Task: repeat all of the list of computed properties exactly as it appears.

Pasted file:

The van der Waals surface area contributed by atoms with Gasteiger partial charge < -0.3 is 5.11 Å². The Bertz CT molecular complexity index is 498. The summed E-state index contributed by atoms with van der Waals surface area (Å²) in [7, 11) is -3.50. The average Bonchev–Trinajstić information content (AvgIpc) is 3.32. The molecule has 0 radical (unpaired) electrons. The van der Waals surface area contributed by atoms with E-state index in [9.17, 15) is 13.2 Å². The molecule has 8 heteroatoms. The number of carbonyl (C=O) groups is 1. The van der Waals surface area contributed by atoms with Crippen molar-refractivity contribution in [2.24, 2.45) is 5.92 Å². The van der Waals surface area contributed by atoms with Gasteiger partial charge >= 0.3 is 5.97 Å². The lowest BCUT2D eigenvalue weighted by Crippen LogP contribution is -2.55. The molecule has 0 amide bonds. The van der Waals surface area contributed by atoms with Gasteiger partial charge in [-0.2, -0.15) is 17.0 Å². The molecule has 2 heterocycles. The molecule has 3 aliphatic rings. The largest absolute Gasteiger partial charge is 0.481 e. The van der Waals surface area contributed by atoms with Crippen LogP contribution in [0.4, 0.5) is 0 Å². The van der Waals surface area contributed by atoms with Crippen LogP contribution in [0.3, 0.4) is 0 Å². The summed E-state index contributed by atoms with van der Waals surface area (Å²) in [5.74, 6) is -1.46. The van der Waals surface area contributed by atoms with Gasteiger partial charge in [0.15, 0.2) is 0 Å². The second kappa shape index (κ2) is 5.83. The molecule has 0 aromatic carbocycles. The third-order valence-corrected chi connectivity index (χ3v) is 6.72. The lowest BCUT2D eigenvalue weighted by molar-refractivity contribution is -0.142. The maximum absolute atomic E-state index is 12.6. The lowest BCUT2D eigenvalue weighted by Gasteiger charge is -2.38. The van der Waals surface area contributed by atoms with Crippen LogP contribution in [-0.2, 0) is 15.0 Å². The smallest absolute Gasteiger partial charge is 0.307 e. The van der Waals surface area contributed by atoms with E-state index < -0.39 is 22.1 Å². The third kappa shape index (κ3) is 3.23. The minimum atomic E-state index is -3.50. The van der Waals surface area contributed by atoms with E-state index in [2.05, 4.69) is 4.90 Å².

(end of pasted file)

The van der Waals surface area contributed by atoms with Gasteiger partial charge < -0.3 is 5.11 Å². The Bertz CT molecular complexity index is 498. The summed E-state index contributed by atoms with van der Waals surface area (Å²) in [7, 11) is -3.50. The average Bonchev–Trinajstić information content (AvgIpc) is 3.32. The molecule has 0 radical (unpaired) electrons. The van der Waals surface area contributed by atoms with E-state index in [9.17, 15) is 13.2 Å². The molecule has 8 heteroatoms. The number of carbonyl (C=O) groups is 1. The van der Waals surface area contributed by atoms with Crippen molar-refractivity contribution in [2.24, 2.45) is 5.92 Å². The van der Waals surface area contributed by atoms with Gasteiger partial charge >= 0.3 is 5.97 Å². The lowest BCUT2D eigenvalue weighted by Crippen LogP contribution is -2.55. The molecule has 0 amide bonds. The van der Waals surface area contributed by atoms with Gasteiger partial charge in [-0.2, -0.15) is 17.0 Å². The molecule has 2 heterocycles. The molecule has 3 aliphatic rings. The largest absolute Gasteiger partial charge is 0.481 e. The van der Waals surface area contributed by atoms with Crippen LogP contribution in [0.4, 0.5) is 0 Å². The van der Waals surface area contributed by atoms with Crippen LogP contribution in [0.3, 0.4) is 0 Å². The summed E-state index contributed by atoms with van der Waals surface area (Å²) in [5.74, 6) is -1.46. The van der Waals surface area contributed by atoms with Gasteiger partial charge in [0.15, 0.2) is 0 Å². The second kappa shape index (κ2) is 5.83. The molecule has 0 aromatic carbocycles. The third-order valence-corrected chi connectivity index (χ3v) is 6.72. The lowest BCUT2D eigenvalue weighted by molar-refractivity contribution is -0.142. The maximum absolute atomic E-state index is 12.6. The lowest BCUT2D eigenvalue weighted by Gasteiger charge is -2.38. The van der Waals surface area contributed by atoms with Crippen LogP contribution in [-0.2, 0) is 15.0 Å². The smallest absolute Gasteiger partial charge is 0.307 e. The van der Waals surface area contributed by atoms with E-state index < -0.39 is 22.1 Å². The third kappa shape index (κ3) is 3.23. The minimum atomic E-state index is -3.50. The van der Waals surface area contributed by atoms with E-state index in [2.05, 4.69) is 4.90 Å².